My research work represents an expertise in whole systems dynamics contributing to a greater understanding of health, disease spread, design and the built environment. My design research embraces an intentional theoretical underpinning, that of Complexity and General Systems Theory (GST). Thinking in complexity is an essential framework for comprehending the capacity of huge numbers of unique phenomena acting in synergetic relation. Characteristics of complexity explain the nonlinear, indeterminate and irreducible complex systems linking till agriculture to settlement infrastructure to global disease dynamics. GST is the study of the organization of that phenomena in relation. Research interests fall in these main areas: Architecture and building physics Mapping corridors for airborne diseases. This generative mapping identifies potential roles for variables that affect systems behavior (e.g. climate trends, urban density and sprawl, land use management, globalization and trade, seasonal migration and till agricultural production). Designing buildings that limit disease spread. I am currently working with David Hughes on deployable natural systems disease barriers for health care treatment centers in developing countries. Prior work includes systems designs that reduce spread of pathogens (e.g. Avian Influenza) and filter, capture or eradicate other unhealthy emissions from poultry agricultural production facilities with faculty from agricultural engineering and mechanical engineering. Characterizing and modeling dynamic systems behavior Asset mapping. We determine the natural assets of human communities and their environments, and identify those factors and interactions that increase the sustainability and resiliency of the communities. 3D Dynamic Data Modeling. Represents real-time dynamic data from the field (that can be archived in a database) using a graphical algorithm editor tightly integrated with a 3D modeling tool. Game theoretic feedback and General Systems relational strategies This work uses Game Theory tools not frequently employed in traditional architectural investigations along with the relational strategies of General Systems Theory. Together these theories allow us to investigation the relational feedbacks between environments we share in common, the institutions invested in those shared environments and the human individual or collective behavior. For a closer look at a range of research activity and coursework see http://www.policyspace.info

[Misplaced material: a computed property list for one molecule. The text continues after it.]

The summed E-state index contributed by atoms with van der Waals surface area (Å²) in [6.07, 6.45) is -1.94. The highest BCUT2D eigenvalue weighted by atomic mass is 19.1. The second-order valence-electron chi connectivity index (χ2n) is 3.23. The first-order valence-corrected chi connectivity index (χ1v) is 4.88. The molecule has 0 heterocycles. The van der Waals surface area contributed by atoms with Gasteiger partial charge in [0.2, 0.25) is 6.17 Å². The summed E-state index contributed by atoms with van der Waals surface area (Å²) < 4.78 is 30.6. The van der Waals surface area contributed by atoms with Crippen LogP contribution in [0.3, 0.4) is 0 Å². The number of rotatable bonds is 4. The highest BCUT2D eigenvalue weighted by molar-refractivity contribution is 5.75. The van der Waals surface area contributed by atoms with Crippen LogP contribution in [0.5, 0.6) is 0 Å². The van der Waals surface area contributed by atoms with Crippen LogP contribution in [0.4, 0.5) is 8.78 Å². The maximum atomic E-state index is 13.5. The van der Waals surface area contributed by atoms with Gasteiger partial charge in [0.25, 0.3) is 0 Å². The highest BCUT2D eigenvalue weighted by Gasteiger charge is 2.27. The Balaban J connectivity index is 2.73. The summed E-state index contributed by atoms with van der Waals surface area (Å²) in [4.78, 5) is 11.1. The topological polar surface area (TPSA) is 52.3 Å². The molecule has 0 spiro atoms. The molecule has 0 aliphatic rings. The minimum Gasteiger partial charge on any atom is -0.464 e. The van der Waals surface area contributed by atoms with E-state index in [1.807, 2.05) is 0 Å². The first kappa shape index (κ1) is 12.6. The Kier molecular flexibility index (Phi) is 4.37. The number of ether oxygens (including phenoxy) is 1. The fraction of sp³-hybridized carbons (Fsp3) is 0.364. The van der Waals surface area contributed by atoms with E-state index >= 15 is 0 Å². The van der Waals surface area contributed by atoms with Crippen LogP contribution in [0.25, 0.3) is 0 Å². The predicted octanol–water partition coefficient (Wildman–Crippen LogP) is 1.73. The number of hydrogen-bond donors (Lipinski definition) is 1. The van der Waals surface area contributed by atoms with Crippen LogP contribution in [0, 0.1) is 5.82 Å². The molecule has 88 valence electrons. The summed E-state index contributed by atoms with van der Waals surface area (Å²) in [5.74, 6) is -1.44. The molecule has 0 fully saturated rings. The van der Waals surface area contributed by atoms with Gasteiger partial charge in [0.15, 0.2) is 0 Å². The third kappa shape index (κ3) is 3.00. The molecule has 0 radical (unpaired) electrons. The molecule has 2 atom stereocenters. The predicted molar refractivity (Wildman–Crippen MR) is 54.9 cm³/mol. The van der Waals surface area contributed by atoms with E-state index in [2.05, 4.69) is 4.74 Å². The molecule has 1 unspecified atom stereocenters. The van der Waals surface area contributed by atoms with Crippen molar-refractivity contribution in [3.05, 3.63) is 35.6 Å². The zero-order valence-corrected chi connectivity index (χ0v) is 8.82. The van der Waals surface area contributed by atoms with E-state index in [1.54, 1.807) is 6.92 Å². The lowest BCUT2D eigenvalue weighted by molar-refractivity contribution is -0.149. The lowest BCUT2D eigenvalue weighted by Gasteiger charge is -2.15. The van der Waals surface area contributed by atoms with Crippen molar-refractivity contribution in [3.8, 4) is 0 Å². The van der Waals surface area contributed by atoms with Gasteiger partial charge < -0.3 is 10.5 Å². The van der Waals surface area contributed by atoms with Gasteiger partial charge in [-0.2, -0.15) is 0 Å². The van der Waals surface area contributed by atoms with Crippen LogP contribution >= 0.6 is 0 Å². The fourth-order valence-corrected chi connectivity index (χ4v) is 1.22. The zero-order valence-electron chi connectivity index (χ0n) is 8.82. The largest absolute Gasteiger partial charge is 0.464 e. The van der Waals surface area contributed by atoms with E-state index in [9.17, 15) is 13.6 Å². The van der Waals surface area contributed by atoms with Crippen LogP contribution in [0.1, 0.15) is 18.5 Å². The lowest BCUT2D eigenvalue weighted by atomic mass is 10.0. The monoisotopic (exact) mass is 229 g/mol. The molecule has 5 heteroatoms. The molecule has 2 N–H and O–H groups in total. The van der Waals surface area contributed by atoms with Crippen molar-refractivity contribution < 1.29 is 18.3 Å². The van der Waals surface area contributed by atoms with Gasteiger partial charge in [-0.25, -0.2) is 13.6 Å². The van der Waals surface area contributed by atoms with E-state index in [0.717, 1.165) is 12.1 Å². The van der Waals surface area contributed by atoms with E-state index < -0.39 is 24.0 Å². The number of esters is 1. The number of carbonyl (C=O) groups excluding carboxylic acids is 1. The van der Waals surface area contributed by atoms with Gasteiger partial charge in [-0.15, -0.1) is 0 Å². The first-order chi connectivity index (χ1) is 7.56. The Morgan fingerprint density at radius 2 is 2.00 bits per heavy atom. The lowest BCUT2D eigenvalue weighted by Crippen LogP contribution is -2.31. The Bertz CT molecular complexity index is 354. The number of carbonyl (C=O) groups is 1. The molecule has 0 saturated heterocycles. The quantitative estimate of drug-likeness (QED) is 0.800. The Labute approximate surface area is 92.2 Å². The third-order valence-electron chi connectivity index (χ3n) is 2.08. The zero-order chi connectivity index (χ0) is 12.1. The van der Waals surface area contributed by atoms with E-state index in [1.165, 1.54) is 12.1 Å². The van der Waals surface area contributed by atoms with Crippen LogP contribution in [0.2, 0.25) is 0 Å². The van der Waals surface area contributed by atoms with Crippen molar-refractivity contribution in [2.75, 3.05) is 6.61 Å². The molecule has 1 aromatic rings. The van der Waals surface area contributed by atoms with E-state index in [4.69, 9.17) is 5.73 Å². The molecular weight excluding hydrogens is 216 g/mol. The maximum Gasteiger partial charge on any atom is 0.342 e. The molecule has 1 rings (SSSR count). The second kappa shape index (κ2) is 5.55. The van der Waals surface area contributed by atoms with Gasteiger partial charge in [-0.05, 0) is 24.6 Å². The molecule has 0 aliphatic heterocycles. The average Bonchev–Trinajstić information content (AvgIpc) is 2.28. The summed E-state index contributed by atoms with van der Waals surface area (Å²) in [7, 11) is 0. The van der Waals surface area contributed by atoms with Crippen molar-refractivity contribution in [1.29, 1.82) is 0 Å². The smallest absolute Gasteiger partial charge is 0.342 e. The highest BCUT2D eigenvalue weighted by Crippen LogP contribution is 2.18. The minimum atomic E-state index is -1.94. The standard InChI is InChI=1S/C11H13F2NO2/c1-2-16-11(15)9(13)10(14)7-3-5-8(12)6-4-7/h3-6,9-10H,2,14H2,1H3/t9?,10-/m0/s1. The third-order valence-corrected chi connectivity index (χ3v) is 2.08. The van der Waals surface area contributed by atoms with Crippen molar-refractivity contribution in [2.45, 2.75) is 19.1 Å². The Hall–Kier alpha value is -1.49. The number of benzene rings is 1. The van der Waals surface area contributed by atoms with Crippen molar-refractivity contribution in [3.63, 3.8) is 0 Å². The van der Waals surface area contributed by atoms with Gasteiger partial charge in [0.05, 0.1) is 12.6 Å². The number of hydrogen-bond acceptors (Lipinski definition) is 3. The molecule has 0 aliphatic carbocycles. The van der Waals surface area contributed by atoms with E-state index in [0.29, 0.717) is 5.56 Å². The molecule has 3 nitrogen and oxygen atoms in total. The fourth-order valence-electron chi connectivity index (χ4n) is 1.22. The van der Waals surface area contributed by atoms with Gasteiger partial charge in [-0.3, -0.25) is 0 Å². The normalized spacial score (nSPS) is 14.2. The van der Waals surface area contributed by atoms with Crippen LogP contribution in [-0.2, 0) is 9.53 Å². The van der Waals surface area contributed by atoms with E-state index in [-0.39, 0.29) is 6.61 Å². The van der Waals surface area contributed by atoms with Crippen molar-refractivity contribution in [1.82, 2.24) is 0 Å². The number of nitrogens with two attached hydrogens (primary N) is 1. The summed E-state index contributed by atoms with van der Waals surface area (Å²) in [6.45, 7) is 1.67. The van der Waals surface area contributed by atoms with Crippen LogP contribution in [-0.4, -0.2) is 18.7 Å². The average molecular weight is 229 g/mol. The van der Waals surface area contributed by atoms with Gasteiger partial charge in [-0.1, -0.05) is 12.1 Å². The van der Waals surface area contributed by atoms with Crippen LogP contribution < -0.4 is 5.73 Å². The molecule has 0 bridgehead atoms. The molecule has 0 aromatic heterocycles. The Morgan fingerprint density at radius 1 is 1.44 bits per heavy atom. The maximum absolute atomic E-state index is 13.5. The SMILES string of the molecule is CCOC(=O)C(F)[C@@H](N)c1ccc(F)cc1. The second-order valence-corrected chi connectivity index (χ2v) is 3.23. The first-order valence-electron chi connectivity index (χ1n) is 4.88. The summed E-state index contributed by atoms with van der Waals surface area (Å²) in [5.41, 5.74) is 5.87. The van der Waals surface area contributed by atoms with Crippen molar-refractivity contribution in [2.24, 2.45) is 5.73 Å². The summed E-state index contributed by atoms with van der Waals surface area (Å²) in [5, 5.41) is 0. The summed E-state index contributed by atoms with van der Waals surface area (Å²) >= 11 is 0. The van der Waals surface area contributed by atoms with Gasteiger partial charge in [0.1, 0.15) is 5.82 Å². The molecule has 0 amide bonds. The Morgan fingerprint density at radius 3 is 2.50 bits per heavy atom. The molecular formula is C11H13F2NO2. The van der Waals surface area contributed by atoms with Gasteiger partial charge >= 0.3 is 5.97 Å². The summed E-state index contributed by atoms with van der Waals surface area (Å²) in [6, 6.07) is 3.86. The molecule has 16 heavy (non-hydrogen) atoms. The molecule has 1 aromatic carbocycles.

Associate Professor of Biochemistry & Molecular Biology, Co-Director, Center for Malaria Research